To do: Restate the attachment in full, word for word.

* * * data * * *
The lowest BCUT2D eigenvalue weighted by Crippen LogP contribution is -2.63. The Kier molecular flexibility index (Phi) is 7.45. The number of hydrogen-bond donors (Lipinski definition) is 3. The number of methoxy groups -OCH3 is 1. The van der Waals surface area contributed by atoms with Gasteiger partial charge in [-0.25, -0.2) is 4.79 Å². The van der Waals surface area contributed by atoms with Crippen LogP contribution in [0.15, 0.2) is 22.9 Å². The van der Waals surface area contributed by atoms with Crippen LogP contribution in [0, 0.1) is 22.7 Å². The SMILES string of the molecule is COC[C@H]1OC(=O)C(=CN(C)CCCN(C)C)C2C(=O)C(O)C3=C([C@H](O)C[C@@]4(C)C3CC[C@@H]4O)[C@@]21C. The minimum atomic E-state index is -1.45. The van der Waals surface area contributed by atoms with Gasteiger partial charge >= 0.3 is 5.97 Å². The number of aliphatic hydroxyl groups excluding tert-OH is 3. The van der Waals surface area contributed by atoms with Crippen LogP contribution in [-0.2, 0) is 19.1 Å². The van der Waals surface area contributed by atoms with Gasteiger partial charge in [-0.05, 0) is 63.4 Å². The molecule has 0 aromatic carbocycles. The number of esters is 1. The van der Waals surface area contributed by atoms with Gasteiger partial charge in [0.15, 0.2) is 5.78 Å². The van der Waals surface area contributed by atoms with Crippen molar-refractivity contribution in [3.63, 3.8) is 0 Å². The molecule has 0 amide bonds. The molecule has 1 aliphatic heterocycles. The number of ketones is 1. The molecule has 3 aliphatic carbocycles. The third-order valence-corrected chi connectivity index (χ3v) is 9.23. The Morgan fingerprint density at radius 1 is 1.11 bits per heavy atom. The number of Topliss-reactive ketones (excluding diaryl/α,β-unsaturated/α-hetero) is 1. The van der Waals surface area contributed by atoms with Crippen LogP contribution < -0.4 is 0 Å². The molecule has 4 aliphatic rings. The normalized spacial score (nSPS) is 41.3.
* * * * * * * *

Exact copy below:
The lowest BCUT2D eigenvalue weighted by Crippen LogP contribution is -2.63. The Kier molecular flexibility index (Phi) is 7.45. The number of hydrogen-bond donors (Lipinski definition) is 3. The number of methoxy groups -OCH3 is 1. The van der Waals surface area contributed by atoms with Gasteiger partial charge in [-0.25, -0.2) is 4.79 Å². The van der Waals surface area contributed by atoms with Crippen LogP contribution in [0.15, 0.2) is 22.9 Å². The van der Waals surface area contributed by atoms with Crippen LogP contribution in [0, 0.1) is 22.7 Å². The SMILES string of the molecule is COC[C@H]1OC(=O)C(=CN(C)CCCN(C)C)C2C(=O)C(O)C3=C([C@H](O)C[C@@]4(C)C3CC[C@@H]4O)[C@@]21C. The minimum atomic E-state index is -1.45. The van der Waals surface area contributed by atoms with Gasteiger partial charge >= 0.3 is 5.97 Å². The number of aliphatic hydroxyl groups excluding tert-OH is 3. The van der Waals surface area contributed by atoms with Crippen LogP contribution in [-0.2, 0) is 19.1 Å². The van der Waals surface area contributed by atoms with Gasteiger partial charge in [-0.05, 0) is 63.4 Å². The molecule has 0 aromatic carbocycles. The number of esters is 1. The van der Waals surface area contributed by atoms with Gasteiger partial charge in [0.15, 0.2) is 5.78 Å². The van der Waals surface area contributed by atoms with Crippen molar-refractivity contribution in [3.63, 3.8) is 0 Å². The molecule has 0 amide bonds. The molecule has 1 aliphatic heterocycles. The number of ketones is 1. The molecule has 3 aliphatic carbocycles. The third-order valence-corrected chi connectivity index (χ3v) is 9.23. The Morgan fingerprint density at radius 1 is 1.11 bits per heavy atom. The number of Topliss-reactive ketones (excluding diaryl/α,β-unsaturated/α-hetero) is 1. The van der Waals surface area contributed by atoms with Crippen LogP contribution < -0.4 is 0 Å². The molecule has 4 aliphatic rings. The normalized spacial score (nSPS) is 41.3.